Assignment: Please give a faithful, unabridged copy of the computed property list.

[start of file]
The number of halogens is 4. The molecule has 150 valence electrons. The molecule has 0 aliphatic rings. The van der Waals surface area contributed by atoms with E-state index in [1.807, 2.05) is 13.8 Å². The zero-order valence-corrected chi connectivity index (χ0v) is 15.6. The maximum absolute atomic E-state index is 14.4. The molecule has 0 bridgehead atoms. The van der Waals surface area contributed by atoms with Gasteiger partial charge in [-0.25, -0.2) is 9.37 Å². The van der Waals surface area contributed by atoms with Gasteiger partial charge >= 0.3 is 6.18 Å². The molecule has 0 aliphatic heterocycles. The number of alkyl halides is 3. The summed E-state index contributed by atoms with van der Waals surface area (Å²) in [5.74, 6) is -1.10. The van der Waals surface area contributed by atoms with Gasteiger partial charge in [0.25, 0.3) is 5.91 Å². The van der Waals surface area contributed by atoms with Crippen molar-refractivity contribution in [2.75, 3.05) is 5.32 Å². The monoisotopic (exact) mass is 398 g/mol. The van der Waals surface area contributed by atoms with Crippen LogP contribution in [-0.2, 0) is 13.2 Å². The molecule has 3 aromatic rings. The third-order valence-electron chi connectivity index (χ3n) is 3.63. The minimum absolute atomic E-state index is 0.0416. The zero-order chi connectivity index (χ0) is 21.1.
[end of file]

The number of halogens is 4. The molecule has 150 valence electrons. The molecule has 0 aliphatic rings. The van der Waals surface area contributed by atoms with E-state index in [1.807, 2.05) is 13.8 Å². The zero-order valence-corrected chi connectivity index (χ0v) is 15.6. The maximum absolute atomic E-state index is 14.4. The molecule has 0 bridgehead atoms. The van der Waals surface area contributed by atoms with Gasteiger partial charge in [-0.25, -0.2) is 9.37 Å². The van der Waals surface area contributed by atoms with Gasteiger partial charge >= 0.3 is 6.18 Å². The molecule has 0 aliphatic heterocycles. The number of alkyl halides is 3. The summed E-state index contributed by atoms with van der Waals surface area (Å²) in [5.74, 6) is -1.10. The van der Waals surface area contributed by atoms with Gasteiger partial charge in [0.25, 0.3) is 5.91 Å². The van der Waals surface area contributed by atoms with Crippen molar-refractivity contribution in [2.75, 3.05) is 5.32 Å². The monoisotopic (exact) mass is 398 g/mol. The van der Waals surface area contributed by atoms with Crippen LogP contribution in [-0.2, 0) is 13.2 Å². The molecule has 3 aromatic rings. The third-order valence-electron chi connectivity index (χ3n) is 3.63. The minimum absolute atomic E-state index is 0.0416. The zero-order chi connectivity index (χ0) is 21.1.